Introducing the Good, the Bad and the Ugly from the 2016-17 NBA Asset Rankings

“There’s no way I can justify my salary level, but I’m learning to live with it.”  —Ian Mahinmi. Well, Drew Carey…but actually Ian Mahinmi.

As free agency continues to trudge on, we’re seeing the fallout of the frivolous spending of the 2016 NBA offseason. Guys like Kyle Lowry and Paul Millsap, who are current All-Stars, can’t even get max contracts. Compare that to last summer, when players such as Ian Mahinmi and Miles Plumlee were receiving huge paydays, and it is clear how the cap spike will affect contracts moving forward.

The market is beginning to normalize after the jump created some really bad contracts, and those unfortunate deals will continue to cause problems for other free agents going forward. Having all these overpaid players will change the landscape, but an important question for fans and teams still remains.

Which players are actually overpaid? 

With that question in my head for a long time, I created a tool to determine if a player is worth his salary to his team—essentially, an asset. The three factors I found most important were production (based on NBA Math’s TPA), salary and age. Additionally, I gave players who lined up against better-than-average competition a boost, while guys who played against worse-than-average competition received a small setback. Looking at the results tells a story about the value of max players, the 2016 offseason and the incredible value of rookie contracts.

Strap yourselves in and prepare for the results of the asset test!

Note: It needs to be made very clear that these results are in a vacuum. A lot of players add more value to their team because of their particular skill set, and some have less value for the same reason. These rankings are based solely on stats from the 2016-17 regular season and required at least 100 minutes to qualify. Finally, I would like to thank my colleague Kevin Broom for helping me with aspects of this project along the way.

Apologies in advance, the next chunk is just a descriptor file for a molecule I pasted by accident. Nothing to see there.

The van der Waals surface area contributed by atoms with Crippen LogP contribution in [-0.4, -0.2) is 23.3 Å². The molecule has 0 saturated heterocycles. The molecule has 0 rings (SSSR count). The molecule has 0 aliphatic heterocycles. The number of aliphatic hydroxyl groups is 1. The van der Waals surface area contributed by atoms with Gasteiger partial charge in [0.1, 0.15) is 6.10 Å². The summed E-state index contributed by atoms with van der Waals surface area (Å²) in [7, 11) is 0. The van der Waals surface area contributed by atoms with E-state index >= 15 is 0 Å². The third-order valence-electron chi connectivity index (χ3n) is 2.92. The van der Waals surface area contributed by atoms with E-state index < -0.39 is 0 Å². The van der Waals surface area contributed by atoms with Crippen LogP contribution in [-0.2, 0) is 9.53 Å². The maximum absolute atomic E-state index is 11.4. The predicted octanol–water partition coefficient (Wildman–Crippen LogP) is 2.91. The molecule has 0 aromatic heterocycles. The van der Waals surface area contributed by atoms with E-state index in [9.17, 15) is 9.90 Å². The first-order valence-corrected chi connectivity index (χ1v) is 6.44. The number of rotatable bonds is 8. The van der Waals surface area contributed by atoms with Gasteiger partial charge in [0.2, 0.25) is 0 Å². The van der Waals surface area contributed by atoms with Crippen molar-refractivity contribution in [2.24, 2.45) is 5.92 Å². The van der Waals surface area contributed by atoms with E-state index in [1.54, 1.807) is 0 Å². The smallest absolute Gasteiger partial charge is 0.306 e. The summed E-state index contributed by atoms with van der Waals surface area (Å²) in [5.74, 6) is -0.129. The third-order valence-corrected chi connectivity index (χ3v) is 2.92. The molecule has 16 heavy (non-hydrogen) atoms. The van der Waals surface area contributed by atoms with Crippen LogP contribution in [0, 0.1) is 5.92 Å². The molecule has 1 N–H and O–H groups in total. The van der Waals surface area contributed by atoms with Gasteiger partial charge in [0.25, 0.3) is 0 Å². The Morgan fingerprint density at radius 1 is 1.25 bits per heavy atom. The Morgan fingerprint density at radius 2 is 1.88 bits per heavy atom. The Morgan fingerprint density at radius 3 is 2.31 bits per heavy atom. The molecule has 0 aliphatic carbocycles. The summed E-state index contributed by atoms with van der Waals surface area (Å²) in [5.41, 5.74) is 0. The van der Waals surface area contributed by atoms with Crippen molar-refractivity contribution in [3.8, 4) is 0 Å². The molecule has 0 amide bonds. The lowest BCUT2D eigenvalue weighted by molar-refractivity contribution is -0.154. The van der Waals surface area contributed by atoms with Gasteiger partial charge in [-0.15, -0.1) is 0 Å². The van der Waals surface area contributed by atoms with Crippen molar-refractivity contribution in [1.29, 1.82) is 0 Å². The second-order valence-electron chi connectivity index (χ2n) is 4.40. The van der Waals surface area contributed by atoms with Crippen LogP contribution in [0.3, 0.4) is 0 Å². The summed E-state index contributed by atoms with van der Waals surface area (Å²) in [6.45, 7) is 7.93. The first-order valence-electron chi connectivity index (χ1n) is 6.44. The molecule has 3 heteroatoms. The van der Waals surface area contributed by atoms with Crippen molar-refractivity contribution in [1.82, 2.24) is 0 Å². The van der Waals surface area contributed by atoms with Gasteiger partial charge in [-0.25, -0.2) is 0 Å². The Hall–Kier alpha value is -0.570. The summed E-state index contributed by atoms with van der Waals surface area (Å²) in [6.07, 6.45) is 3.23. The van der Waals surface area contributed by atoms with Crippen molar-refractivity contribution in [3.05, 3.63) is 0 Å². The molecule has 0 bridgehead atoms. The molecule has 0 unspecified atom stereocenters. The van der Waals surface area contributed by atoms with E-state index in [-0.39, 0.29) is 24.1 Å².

Starting at the top is a great way to provide a holistic view of how players were ranked: The league’s No. 1 asset was Oklahoma City Thunder point guard Russell Westbrook.

Westbrook actually had some knocks; he’s older than the average NBA player, and he made more money per minute than the league mean. But he is a superstar. He played against lineups 27 percent better than the league average when he was on the court and performed 178 percent better than the average player in those difficult minutes. His stats against even the strongest lineups were very impressive, and he’s not overpaid, so he ranks as the NBA’s No. 1 player asset.

That shouldn’t surprise anyone. After all, shouldn’t the MVP take the top spot?

The rest of the top 10 might surprise you, though:

  1. Russell Westbrook, Oklahoma City Thunder
  2. James Harden, Houston Rockets
  3. Giannis Antetokounmpo, Milwaukee Bucks
  4. Nikola Jokic, Denver Nuggets
  5. Karl-Anthony Towns, Minnesota Timberwolves
  6. Rudy Gobert, Utah Jazz
  7. Kawhi Leonard, San Antonio Spurs
  8. Stephen Curry, Golden State Warriors
  9. Jimmy Butler, Minnesota Timberwolves
  10. DeMarcus Cousins, New Orleans Pelicans

Where is LeBron James? Down at No. 14.

Remember, these are regular-season stats. While James was the third-most productive player, he was paid a lot of money and sat out quite a few games. In addition, he’s 32, which lowers his final score and was certainly a factor in his minutes reduction. James is a better asset than his ranking would indicate, due to his historic playoff performances and his overall impact on the city and league as a whole. But in a vacuum, his regular season still had him ranked No. 14.

A similarly dominant player, Kevin Durant, finished 16th, and it was largely because he missed 20 games. Playing in more games makes you a more valuable player, and thus Durant took a slight tumble, though a top-20 asset is still an awesome player to have on any roster.

But let’s return to the top 10.

The first thing to note is very easy to see: Impactful youngsters are amazing assets. Four players on rookie-scale contracts crack the top 10, and 10 of the top 30 assets are on similar deals. Nikola Jokic made $1.3 million last season and was 68 percent better than the league average player, making him an incredible—borderline perfect—asset. Having a good player under contract for that little makes it easier for your team to compile even more assets.